Net troubles: 90% DU students stay unprepared for exams

Inability to access the internet and difficulties in accessing the study materials provided by teachers put Delhi University students in a tight spot, reports Nibedita Saha

According to the survey cum referendum conducted by Delhi University Teachers’ Association (DUTA), “Over 90% of students are unprepared for any form of University Examinations.” As many as 51,452 students participated in this survey, which reveals the inability to access the internet in the first place and difficulties in accessing the study materials provided by teachers.

In the wake of Coronavirus, Delhi University (DU) proposed Open Book Examination (OBE) for the final-year students, which has received greater criticism from both students and teachers.

As most of the students went back home for their mid-semester break which included Holi, got stuck at their respective home towns after the nationwide lockdown was announced. University’s decision of announcing online classes without considering the current infrastructure facilities and strata of students coming from different background shows the callousness towards its education system.

The uneven process of online classes majorly failed to deliver quality education and caused distress to the students. Talking to the number of students’ draws attention to the negligence of the university in terms of announcing a single guideline for all the subjects; students pointed out that each subject needs a different approach to study and the university mostly failed in providing appropriate assistance.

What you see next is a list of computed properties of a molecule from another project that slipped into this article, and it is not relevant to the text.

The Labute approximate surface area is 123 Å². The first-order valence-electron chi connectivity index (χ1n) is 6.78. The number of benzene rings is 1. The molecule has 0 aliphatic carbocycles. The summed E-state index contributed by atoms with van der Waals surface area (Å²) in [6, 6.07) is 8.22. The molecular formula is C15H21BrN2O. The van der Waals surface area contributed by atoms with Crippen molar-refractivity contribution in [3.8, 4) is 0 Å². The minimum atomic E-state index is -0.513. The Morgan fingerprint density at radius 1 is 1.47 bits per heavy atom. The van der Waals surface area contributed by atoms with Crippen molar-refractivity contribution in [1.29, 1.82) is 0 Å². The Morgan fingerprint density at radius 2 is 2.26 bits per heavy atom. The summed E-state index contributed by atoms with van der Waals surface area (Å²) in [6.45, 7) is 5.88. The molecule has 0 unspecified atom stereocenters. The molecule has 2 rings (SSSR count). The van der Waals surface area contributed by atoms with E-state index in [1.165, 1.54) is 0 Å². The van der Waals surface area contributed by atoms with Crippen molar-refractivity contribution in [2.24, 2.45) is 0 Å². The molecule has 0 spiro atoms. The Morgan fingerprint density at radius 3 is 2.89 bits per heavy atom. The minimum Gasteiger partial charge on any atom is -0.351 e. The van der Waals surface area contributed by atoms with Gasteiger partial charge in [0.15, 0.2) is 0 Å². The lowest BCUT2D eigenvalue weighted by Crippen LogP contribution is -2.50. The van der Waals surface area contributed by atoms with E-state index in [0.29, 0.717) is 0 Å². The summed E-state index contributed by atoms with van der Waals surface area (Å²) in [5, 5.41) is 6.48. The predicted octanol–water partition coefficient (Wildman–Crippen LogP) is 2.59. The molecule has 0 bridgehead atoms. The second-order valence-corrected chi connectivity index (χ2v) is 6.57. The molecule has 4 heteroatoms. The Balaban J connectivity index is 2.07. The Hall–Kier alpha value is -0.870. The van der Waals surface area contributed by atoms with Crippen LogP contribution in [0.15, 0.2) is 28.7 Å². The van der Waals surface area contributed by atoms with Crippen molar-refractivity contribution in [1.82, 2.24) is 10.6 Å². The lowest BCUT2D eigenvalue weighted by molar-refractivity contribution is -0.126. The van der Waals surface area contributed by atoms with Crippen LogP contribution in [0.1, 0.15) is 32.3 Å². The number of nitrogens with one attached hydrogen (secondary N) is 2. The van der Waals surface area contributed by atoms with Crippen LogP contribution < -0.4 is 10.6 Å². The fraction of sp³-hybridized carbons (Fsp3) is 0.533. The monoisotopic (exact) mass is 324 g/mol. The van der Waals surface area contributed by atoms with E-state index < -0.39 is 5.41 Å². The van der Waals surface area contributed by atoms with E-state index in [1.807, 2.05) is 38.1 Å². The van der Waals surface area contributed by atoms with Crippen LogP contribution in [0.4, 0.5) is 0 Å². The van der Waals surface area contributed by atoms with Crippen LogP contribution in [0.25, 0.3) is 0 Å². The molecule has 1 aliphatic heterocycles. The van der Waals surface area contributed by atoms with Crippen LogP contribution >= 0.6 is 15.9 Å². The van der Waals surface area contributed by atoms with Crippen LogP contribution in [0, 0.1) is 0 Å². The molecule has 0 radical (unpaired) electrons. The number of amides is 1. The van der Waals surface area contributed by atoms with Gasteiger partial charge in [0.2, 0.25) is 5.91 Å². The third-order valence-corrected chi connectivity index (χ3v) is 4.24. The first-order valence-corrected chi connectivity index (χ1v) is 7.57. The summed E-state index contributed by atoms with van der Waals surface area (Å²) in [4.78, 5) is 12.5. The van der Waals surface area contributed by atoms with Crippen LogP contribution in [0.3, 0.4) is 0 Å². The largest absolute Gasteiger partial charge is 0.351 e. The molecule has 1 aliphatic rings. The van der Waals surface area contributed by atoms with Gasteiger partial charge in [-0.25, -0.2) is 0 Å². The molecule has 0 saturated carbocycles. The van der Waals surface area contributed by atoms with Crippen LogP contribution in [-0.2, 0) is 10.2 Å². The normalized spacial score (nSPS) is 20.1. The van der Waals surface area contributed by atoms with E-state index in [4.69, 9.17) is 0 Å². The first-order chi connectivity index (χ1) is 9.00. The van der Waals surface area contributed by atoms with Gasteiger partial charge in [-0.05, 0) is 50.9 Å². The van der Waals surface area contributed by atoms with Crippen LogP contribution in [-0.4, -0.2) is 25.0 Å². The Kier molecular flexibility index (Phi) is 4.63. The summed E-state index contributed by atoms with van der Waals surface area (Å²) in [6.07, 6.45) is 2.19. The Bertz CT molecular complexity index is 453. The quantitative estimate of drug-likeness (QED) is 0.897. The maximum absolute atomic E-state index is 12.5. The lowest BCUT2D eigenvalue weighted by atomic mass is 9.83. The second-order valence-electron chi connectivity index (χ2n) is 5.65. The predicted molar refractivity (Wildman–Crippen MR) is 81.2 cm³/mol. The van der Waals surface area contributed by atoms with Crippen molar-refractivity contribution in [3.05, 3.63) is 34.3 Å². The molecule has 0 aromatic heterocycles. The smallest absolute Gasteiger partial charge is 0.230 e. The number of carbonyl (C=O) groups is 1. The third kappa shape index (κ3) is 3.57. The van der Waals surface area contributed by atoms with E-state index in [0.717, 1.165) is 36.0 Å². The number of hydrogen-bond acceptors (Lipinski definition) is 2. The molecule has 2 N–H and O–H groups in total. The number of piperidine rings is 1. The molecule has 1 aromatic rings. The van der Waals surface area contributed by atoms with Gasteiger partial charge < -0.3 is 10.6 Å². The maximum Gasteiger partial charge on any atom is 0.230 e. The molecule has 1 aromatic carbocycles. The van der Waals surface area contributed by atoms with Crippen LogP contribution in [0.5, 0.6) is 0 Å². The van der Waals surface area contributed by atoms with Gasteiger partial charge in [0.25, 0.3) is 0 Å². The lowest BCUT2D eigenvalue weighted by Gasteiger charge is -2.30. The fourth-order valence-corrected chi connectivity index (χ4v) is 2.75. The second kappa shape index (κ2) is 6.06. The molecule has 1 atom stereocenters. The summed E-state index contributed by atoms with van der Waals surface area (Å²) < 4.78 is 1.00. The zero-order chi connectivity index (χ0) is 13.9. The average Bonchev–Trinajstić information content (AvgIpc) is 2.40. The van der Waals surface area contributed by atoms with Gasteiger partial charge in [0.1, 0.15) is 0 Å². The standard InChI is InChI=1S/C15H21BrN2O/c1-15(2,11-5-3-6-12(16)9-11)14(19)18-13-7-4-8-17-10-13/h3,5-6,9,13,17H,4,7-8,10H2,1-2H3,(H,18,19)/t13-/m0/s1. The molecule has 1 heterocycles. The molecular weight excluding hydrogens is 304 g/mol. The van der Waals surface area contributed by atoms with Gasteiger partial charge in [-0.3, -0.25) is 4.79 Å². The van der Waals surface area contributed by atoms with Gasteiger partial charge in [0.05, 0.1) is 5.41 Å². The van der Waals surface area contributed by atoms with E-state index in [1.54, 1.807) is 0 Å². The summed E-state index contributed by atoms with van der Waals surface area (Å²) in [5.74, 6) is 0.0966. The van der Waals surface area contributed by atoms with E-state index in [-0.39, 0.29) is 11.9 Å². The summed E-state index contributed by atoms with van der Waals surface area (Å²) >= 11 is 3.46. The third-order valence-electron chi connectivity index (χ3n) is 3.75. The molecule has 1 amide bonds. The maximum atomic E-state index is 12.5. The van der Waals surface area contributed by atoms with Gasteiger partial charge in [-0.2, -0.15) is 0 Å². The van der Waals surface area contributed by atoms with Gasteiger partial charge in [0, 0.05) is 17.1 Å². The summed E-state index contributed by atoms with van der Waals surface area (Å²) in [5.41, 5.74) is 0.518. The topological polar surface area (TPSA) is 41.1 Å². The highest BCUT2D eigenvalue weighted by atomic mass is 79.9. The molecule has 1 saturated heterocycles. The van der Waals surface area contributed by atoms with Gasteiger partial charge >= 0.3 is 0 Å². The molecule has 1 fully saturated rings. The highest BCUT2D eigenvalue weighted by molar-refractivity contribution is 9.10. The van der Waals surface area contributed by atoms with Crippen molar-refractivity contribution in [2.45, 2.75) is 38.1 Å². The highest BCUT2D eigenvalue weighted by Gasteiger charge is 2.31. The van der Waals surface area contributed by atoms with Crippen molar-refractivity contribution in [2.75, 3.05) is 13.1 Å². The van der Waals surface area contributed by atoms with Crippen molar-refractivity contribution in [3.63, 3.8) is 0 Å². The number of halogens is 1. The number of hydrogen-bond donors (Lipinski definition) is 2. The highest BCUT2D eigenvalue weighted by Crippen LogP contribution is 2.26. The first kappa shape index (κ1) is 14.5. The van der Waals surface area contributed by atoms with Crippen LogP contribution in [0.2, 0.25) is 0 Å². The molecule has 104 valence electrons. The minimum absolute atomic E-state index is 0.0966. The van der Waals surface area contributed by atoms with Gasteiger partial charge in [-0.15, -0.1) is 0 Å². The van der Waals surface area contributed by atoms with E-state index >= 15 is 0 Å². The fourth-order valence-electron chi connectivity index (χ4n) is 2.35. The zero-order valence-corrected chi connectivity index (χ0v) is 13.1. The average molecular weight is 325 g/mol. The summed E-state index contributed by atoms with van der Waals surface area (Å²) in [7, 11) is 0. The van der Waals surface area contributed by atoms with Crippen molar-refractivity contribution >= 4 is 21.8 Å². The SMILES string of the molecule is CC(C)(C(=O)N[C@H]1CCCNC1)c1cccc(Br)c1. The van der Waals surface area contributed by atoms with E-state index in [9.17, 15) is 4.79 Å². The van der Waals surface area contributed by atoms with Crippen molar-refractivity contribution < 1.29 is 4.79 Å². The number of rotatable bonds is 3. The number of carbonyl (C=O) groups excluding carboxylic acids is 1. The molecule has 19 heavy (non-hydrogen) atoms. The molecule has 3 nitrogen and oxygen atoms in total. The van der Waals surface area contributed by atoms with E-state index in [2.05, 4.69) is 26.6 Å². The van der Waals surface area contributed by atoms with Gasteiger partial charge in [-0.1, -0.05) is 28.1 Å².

Amreen, a 3rd-year student from Gargi College, who hails from Ludhiyana, Punjab spoke about the preparedness for the exam. She said, “I have come to know that there will be applicable questions in OBE but usually we do not get application questions. I am not very sure about this.”

DU proposed the two-hour OBE format, in which examination will take place in three shifts — morning, afternoon and evening. For that, we need a minimum of 4g internet connection and a laptop. DU has organised centres for those who don’t have any of the above facilities.

Talking about the nature to OBE, Amreen explains, “Usually we get three hours to attempt five questions but in OBE we will get two hours to attempt four questions. The extra one hour will go in downloading the question paper, scanning and uploading the answer sheets. So technically, the time has been reduced and a lot of things depend on internet connectivity.”